It’s time for the internet to become more stable
Airplanes, cattle, monster trucks. we know they have a significant carbon footprint. Digital activities, on the other hand, sometimes fly under the radar. Consider, for example, the carbon contribution of web searches. All data stored by websites is stored on servers and this requires energy. Data centers, rooms filled to the ceiling, sometimes the size many football fields — server rows account for about one percent of global electricity use, according to International Energy Agency (IEA) 2021 Tracking Report.
Energy use by data centers has remained stable since at least 2010, according to the IEA report, even as Internet traffic has grown exponentially. The organization attributes the consistency in part to the continued improvements in energy efficiency that data center technologies have had. But the IEA also warns that global Internet traffic continues to grow. Traffic has doubled between 2017 and 2020 and could double by 2023, the report said. At some point, it makes sense to moderate the grid’s energy demand. So what does it take to find a more stable network?
The sustainable web is just getting started…
The field of sustainable web design is still new, but there have been groups that have created energy-efficient websites and processes. Recently, a new coalition of American and European businesses and non-governmental organizations came together to focus on the environmental impact of the Internet. The group includes organizations such as The Green Web Foundation, which has a vision for a Internet without fossils until 2030and businesses alike EcoPingwhich boasts a number of tools to reduce a website’s carbon footprint.
The collaboration has resulted in a platform, SustainableWebDesign.org, where web technology creators can find methods, recommendations, and tools to help them create sustainable products and services. Underlying all coalition proposals is the Sustainable Web Manifesto, which includes six principles which touch on environmental impact but also extend to social impact, as in truly embracing the triple bottom line. These principles include the use of clean energy, resource efficiency, as well as accessibility for all users and non-exploitative design.
…and it needs your help
When asked why an organization or company would align with the Sustainable Web Manifesto, participants made a compelling case for the urgency of climate change. They write: “The planet is experiencing unprecedented climate change, and the Internet is both part of the problem and part of the solution. From websites to cryptocurrencies, the Internet consumes large amounts of electricity in data centers, telecommunications networks, and end-user devices. If the Internet were a country, it would be the 7th largest polluter in the world and is expected to grow significantly by 2030.”
Climate impact is a very practical consideration, as Tim Frick, president and founder of Mightybytes, one of the lead organizations in the new coalition, told TriplePundit in an email interview. It is the existential crisis of our time. It affects every business, nonprofit, government agency and, most importantly, every individual in the world, especially our most vulnerable communities.”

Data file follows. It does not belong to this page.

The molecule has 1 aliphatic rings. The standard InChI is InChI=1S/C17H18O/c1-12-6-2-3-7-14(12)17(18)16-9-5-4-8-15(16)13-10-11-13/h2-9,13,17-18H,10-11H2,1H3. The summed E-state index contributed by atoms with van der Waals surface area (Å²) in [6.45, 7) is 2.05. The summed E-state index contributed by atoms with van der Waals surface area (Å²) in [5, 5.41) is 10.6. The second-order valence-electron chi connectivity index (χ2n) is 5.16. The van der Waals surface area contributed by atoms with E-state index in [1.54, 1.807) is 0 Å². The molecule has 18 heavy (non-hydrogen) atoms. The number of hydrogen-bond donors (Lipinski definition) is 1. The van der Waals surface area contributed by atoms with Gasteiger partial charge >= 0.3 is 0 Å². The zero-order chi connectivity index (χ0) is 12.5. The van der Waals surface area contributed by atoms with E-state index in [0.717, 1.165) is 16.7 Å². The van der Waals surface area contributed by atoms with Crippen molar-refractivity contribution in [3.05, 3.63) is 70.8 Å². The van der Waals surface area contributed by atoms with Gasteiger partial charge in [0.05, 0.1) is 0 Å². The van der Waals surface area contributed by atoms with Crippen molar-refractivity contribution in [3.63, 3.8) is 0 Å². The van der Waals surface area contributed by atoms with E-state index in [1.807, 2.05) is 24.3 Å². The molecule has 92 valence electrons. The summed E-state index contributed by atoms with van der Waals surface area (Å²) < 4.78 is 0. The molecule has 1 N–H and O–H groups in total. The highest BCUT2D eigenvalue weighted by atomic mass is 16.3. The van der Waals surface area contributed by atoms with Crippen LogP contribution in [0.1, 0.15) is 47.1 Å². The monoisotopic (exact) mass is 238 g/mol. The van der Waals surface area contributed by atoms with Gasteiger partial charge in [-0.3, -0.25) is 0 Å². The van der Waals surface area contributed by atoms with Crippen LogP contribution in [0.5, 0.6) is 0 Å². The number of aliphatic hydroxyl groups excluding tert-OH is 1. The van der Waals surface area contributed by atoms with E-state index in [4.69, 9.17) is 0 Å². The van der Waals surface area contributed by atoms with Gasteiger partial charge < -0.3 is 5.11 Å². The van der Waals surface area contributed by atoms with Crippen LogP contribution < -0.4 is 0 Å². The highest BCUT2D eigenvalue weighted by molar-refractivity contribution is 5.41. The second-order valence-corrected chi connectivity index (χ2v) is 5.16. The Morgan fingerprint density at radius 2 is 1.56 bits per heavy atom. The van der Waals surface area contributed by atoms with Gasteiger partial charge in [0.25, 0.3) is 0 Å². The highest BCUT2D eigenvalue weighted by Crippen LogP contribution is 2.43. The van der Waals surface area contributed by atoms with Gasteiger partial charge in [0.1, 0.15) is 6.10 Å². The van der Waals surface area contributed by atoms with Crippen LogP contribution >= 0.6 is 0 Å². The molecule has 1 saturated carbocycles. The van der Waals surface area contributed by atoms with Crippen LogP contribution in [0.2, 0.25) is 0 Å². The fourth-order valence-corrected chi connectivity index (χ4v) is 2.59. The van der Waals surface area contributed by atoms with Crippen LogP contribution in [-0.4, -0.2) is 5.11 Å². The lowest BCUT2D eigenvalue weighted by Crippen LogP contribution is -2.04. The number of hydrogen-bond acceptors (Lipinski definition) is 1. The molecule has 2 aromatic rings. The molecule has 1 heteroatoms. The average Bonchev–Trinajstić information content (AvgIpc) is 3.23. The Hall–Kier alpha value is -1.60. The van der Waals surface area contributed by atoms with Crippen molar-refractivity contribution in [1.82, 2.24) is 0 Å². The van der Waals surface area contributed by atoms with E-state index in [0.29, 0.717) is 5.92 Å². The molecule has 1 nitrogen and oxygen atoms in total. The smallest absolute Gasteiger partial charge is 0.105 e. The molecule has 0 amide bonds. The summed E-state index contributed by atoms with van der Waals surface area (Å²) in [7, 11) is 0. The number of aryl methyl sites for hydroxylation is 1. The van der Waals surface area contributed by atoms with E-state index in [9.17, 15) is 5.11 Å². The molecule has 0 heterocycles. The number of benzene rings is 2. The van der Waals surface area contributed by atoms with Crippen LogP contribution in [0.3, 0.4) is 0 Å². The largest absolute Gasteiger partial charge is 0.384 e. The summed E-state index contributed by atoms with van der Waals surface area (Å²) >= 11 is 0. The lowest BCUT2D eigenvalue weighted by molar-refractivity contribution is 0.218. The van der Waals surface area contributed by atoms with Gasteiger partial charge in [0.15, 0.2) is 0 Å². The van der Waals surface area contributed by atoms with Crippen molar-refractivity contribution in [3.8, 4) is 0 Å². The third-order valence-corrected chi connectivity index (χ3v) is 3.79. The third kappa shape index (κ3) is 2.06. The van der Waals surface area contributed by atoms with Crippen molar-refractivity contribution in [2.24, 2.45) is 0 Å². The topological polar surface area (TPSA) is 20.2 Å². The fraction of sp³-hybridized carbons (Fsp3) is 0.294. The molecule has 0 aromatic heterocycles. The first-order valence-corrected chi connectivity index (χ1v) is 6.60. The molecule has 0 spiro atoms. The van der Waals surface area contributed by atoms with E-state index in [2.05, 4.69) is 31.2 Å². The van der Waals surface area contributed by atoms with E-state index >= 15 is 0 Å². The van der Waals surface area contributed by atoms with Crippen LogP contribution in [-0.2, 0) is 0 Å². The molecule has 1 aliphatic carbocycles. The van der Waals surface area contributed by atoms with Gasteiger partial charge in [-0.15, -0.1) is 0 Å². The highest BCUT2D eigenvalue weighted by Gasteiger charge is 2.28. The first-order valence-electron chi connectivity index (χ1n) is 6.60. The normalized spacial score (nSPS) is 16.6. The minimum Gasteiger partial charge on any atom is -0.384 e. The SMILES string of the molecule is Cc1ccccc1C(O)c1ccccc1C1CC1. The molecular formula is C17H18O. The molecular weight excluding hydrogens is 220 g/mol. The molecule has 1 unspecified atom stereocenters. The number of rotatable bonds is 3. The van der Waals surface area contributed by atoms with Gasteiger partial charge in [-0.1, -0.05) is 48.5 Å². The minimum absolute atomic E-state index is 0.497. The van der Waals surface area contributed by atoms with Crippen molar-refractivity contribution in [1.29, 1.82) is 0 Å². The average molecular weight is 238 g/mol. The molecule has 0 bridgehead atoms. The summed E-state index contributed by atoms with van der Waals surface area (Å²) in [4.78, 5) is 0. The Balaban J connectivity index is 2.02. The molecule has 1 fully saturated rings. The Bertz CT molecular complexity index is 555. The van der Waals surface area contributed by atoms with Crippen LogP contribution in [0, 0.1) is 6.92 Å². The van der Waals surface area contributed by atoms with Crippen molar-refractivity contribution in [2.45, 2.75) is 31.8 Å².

Frick adds that limiting greenhouse gas emissions to the extent necessary to achieve the goals of the Paris Agreement is a challenge. “Although it may sound scary, progress starts with everyone taking one small step. This is ours,” he said.
Some small steps to take on the road to a cleaner grid
Where does someone like a web developer start? Well, according to Frick, who has been working on this progressive vision of the web since 2011, those involved in building websites should consider it a learning curve. Listings of Coalition Online Centers strategies for every step of the web development process, from design and development to ‘client and project ethos’. Along the way, those serious about decarbonizing websites will learn how to estimate carbon emissions, make necessary adjustments for efficiency and performance, use green web hosts, and stay current with newsletters and other publications. All the resources are collected on the new site, ready to use.
One of the coalition’s biggest projects has been to develop a numerical emissions calculation method and incorporate it into existing tools. Standardization has been key. “Our collective goal is to create resources that provide consistent emission estimates,” Tom Greenwood, CEO of Wholegrain Digital, a London-based Certified B Corp, said in a press release. “When you get different results from digital carbon calculation tools that are basically designed to do the same thing, it sends a confusing message. This can lead to people underestimating emissions, or worse, not doing anything at all.”
The group recently met with the standards-setting World Wide Web Consortium to create guidelines similar to those established for the Web Accessibility Initiative, which successfully bid. Last year, for example, Colorado has passed a law requiring state and local non-governmental organization websites to meet accessibility standards. As it builds digital sustainability standards, the coalition is actively seeking additional collaborators. Interested parties may apply contact form From a sustainable web design site.
Image credit: Israel Palacio via Unsplash